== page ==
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Is there a limit to human population?

Do you believe that the earth can continue to sustain a constantly increasing number of human beings without significant impact on the environment and a lowering quality of life for the rest of us?
Richard Carlisle from York (Age 35-44)

What is the maximum sustainable population of the world, and how are we going to stop ourselves reaching that point before it is forced upon us?
David Irving from Dorset (Aged 35-44)

What is the sustainable human population of earth?
Paul Miller from North Yorkshire (aged 35-44)

How many people do you think could fit or live in the world?
Lexi from Greater London (aged 5-14)


2 Responses

  1. With the impact we’re already having on the environment and the horrendously low quality of life that many people have, I think we have already passed the limit in your terms.

    There’s only so much room on the planet for growing food, so that definitely puts a limit on the human population that the planet can support, but in reality it would probably be impossible to sustain a population anywhere near that size.

  2. (Also posted as response to “One Response to “What is the maximum human population that this planet could sustain?”)

    The idea that the Earth has a fixed “carrying capacity” has been around for a long time, and estimates of the maximum number of people the Earth can support have varied widely. Today it is common to hear that we will need the equivalent of more than one Earth if we continue consuming resources at current rates.

    The idea of carrying capacity has also been applied at more local scales, for example in terms of livestock or people in a particular area of land. However, many of the theories of carrying capacity that were popular before the end of the twentieth century have been discredited as they have been confounded by reality, for example in the Sahel region of Africa. A severe drought in the Sahel in the 1970s was initially blamed on overstocking, overgrazing and subsequent land degradation. However, the causes of the drought are now thought to be linked to cyclical variations in the strength of the African monsoon, driven by changes in ocean surface temperatures in the Atlantic and Indian Ocean. Since the drought of the 1970s human populations and livestock numbers have increased, and agriculture has intensified in some parts of the Sahel. This has been achieved with no loss of soil fertility or productivity, despite a decline in rainfall (somewhat reversed in recent years as the region becomes wetter). This “adaptation” to harsher climatic conditions (and harsher global economic conditions) has been achieved as a result of changes in agricultural and soil management practices, and livelihood diversification. By changing the way the land is managed, people have managed to sustain population growth and agricultural intensification in a marginal environment in the face of climatic deterioration.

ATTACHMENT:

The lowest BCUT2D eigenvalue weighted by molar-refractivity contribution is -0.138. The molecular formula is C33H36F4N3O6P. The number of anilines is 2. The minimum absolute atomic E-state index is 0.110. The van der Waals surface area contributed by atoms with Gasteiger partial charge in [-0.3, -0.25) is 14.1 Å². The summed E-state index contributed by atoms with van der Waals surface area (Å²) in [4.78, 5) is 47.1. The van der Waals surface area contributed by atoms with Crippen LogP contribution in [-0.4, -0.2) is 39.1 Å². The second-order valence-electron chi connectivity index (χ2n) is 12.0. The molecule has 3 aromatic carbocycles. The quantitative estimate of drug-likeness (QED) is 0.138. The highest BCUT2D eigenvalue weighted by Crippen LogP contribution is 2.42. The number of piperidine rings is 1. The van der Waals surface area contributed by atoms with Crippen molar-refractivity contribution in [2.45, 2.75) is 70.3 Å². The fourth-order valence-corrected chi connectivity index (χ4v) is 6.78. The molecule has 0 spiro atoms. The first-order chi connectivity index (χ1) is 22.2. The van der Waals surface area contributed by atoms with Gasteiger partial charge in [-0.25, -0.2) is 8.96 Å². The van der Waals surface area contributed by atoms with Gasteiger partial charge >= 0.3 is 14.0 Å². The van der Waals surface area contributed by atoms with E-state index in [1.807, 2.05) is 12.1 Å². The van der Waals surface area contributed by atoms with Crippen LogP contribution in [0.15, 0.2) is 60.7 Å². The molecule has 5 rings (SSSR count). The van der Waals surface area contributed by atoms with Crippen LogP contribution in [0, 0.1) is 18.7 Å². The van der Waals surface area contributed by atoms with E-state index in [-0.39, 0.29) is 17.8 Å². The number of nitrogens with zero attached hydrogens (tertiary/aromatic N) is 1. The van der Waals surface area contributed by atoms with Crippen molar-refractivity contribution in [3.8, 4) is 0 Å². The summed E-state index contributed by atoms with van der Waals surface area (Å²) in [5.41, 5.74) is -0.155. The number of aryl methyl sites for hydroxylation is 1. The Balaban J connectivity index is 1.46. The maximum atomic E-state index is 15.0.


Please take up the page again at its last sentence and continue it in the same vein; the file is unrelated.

The point of the Sahel example is that it illustrates how the numbers of people and livestock that can be supported in any given area depend on the way that area’s resources are managed. Similarly, at a planetary scale, the number of people that can be supported will depend on how we manage our resources. Clearly the Earth cannot support an infinite number of people and there will be limits to the number of people that can be supported sustainably. But these limits are not fixed – the more carefully we manage our resources, the more people the planet will be able to support.

    Perhaps the best approach to the “population problem” is to try and establish what sort of systems for managing the Earth’s resources will be needed in order to support sustainably (i.e. indefinitely, without catastrophic disruption or collapse) the global population we have, and the population we can expect, while at the same time putting the relationship between population and sustainability more firmly on the policy agenda. If world population growth is likely to lead to a resource crisis or a collapse of environmental and social systems under current developmental models, we might seek to adopt new models.

    For example, we might ask whether the growing demand for animal protein and energy consumption can be sustained. If not, changing our patterns of consumption might represent a less ethically and practically problematic solution than attempting to limit population growth in the short term. In the longer term we need to develop ways of supporting a higher global population while at the same time seeking to understand the relationship between population and sustainability, and if necessary limit population growth using the carrot rather than the stick. It is often argued that increased affluence leads to lower birth-rates; if so, improving the economic status of the world’s poorest people, coupled with a reduction in consumption of resources by the world’s wealthiest people, is likely to provide the best means of securing development while avoiding environmental disaster(s). This is likely to be a big challenge, and we might not rise to it sufficiently to prevent large-scale social disruption due to climatic and environmental change. However, in principle there is no reason to believe that we have reached, or are likely to reach this century, an absolute maximum number of people the Earth can support. Much more likely is that it’s a question of how we manage our resources

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